One on One (novel)

One on One (novel)

One on One is a work of literary fiction by author Tabitha King. It is set in the fictional New England town of Nodd's Ridge, which was previously explored in other Tabitha King novels such as Pearl, Caretakers, and The Book of Reuben. One on One was published in 1993.

Plot synopsis

High school senior and basketball star Samuel Styles is known to his friends and teammates as "Slammer", "Sambot", "Samgod", or simply "god" due to his physical size and athletic prowess. Over the past four years, he has led the boys basketball team at Greenspark Academy to the state title numerous times, while Greenspark's girls' team—led by misfit Deanie Gauthier—always lingers just shy of victory. In his final year at Greenspark, however, Sam announces that this will be the year that both basketball teams, boys and girls, bring home a trophy.

To this end, Sam makes a tenuous effort to befriend the girls' basketball star, Deanie "the Mutant" Gauthier. Despite her abilities as an athlete, Deanie is a social outcast even amongst her fellow players. She is known for her reckless behaviour on the court, her distinctive unfeminine look (she shaves her head, sports multiple tattoos, and wears a trademark series of chains that connect her numerous earrings to her nose-ring), her promiscuity, and her drug use. Sam is repelled by both Deanie's belligerent, off-putting attitude and her reputation, especially since Sam is soon branded with the same reputation as their teammates, coaches, and school officials begin to believe the two are dating.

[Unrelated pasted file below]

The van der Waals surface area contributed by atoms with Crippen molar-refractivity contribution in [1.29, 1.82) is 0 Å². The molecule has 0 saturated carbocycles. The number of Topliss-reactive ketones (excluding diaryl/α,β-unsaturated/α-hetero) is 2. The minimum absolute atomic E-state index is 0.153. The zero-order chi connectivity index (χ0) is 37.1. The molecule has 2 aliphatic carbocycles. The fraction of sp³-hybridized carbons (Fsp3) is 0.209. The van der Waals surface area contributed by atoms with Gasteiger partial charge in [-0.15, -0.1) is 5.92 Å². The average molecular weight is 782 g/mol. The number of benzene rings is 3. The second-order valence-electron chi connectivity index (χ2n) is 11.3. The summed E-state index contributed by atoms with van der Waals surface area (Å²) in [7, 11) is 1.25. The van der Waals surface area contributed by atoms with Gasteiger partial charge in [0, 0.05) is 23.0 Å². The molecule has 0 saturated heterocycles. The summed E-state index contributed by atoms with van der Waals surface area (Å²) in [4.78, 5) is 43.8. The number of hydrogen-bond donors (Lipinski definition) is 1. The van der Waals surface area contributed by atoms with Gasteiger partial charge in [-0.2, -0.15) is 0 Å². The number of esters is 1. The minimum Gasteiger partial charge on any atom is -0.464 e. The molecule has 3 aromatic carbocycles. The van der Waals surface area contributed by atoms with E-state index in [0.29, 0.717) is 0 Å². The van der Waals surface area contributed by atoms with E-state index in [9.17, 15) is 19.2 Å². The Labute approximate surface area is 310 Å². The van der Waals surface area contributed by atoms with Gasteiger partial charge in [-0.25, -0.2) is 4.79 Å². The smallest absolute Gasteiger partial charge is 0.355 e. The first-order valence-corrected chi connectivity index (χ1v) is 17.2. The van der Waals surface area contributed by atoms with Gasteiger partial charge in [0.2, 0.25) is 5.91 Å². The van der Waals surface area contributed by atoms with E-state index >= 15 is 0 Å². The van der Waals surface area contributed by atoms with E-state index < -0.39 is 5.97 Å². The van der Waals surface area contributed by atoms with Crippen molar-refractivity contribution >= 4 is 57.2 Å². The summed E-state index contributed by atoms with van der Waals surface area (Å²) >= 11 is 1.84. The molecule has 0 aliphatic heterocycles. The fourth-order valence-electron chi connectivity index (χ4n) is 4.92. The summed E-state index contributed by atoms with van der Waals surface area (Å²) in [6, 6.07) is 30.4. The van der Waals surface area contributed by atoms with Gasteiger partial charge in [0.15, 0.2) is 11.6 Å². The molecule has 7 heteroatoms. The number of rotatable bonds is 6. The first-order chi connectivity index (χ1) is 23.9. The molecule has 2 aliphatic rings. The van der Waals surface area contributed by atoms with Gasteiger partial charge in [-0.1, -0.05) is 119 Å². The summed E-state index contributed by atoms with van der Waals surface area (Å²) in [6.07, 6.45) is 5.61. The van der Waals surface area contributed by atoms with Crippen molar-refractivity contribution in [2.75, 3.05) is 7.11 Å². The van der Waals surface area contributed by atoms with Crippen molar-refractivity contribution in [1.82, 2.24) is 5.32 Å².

Sam quickly learns that Deanie comes from an abusive home where her alcoholic, drug-addicted, passive mother allows her likewise alcoholic live-in boyfriend Tony to molest and batter Deanie. Due to neglect, Deanie must work part-time jobs and often steal in order to keep herself fed and clothed. Although he is concerned for Deanie's well-being as a human being, Sam is nervous about getting involved in such a volatile situation with a girl who rebuffs his every offer to help her. Instead he tries to help Deanie in secret by offering her rides to school in bad weather, giving her cast-off clothes, feeding her from his own lunch pail, and even going so far as to partially renovate an abandoned mill to give Deanie a safe, warm place to practice basketball. He also pressures her to give up drugs and cigarettes in order to stay eligible for basketball. While Deanie dismisses all Sam's efforts as nagging, she begins following his advice in private. Sam believes that Deanie is still living her usual wild lifestyle and frequently gives up on her in disgust, only to learn through the high school grapevine that Deanie is, in fact, cleaning up her act.